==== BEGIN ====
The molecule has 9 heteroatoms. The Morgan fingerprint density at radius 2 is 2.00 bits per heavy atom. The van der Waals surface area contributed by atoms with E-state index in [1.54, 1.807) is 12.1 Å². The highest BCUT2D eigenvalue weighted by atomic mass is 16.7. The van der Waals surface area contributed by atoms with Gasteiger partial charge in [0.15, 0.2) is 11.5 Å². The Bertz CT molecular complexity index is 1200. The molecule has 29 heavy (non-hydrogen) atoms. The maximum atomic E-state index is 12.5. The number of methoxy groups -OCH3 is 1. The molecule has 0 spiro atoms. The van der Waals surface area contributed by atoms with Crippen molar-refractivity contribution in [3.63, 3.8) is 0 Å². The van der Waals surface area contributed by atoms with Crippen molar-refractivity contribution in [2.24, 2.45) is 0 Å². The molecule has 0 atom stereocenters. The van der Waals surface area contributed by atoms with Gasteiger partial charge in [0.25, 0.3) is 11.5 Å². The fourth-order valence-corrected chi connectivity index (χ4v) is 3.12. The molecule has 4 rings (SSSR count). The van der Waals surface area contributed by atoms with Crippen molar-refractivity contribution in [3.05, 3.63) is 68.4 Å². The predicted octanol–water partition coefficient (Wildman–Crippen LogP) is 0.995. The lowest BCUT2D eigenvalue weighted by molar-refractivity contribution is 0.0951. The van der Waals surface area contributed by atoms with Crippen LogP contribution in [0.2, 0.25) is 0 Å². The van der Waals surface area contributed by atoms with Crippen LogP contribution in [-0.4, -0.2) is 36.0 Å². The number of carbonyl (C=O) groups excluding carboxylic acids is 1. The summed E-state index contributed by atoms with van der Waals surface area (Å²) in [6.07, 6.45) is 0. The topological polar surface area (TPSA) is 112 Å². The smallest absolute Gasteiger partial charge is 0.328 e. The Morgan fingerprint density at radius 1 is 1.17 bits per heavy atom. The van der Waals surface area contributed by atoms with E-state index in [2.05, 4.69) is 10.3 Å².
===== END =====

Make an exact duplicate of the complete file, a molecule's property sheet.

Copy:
The molecule has 9 heteroatoms. The Morgan fingerprint density at radius 2 is 2.00 bits per heavy atom. The van der Waals surface area contributed by atoms with E-state index in [1.54, 1.807) is 12.1 Å². The highest BCUT2D eigenvalue weighted by atomic mass is 16.7. The van der Waals surface area contributed by atoms with Gasteiger partial charge in [0.15, 0.2) is 11.5 Å². The Bertz CT molecular complexity index is 1200. The molecule has 29 heavy (non-hydrogen) atoms. The maximum atomic E-state index is 12.5. The number of methoxy groups -OCH3 is 1. The molecule has 0 spiro atoms. The van der Waals surface area contributed by atoms with Crippen molar-refractivity contribution in [3.63, 3.8) is 0 Å². The van der Waals surface area contributed by atoms with Crippen molar-refractivity contribution in [2.24, 2.45) is 0 Å². The molecule has 0 atom stereocenters. The van der Waals surface area contributed by atoms with Gasteiger partial charge in [0.25, 0.3) is 11.5 Å². The fourth-order valence-corrected chi connectivity index (χ4v) is 3.12. The molecule has 4 rings (SSSR count). The van der Waals surface area contributed by atoms with Crippen molar-refractivity contribution in [3.05, 3.63) is 68.4 Å². The predicted octanol–water partition coefficient (Wildman–Crippen LogP) is 0.995. The lowest BCUT2D eigenvalue weighted by molar-refractivity contribution is 0.0951. The van der Waals surface area contributed by atoms with Crippen LogP contribution in [0.2, 0.25) is 0 Å². The van der Waals surface area contributed by atoms with Crippen LogP contribution in [-0.4, -0.2) is 36.0 Å². The number of carbonyl (C=O) groups excluding carboxylic acids is 1. The summed E-state index contributed by atoms with van der Waals surface area (Å²) in [6.07, 6.45) is 0. The topological polar surface area (TPSA) is 112 Å². The smallest absolute Gasteiger partial charge is 0.328 e. The Morgan fingerprint density at radius 1 is 1.17 bits per heavy atom. The van der Waals surface area contributed by atoms with E-state index in [2.05, 4.69) is 10.3 Å².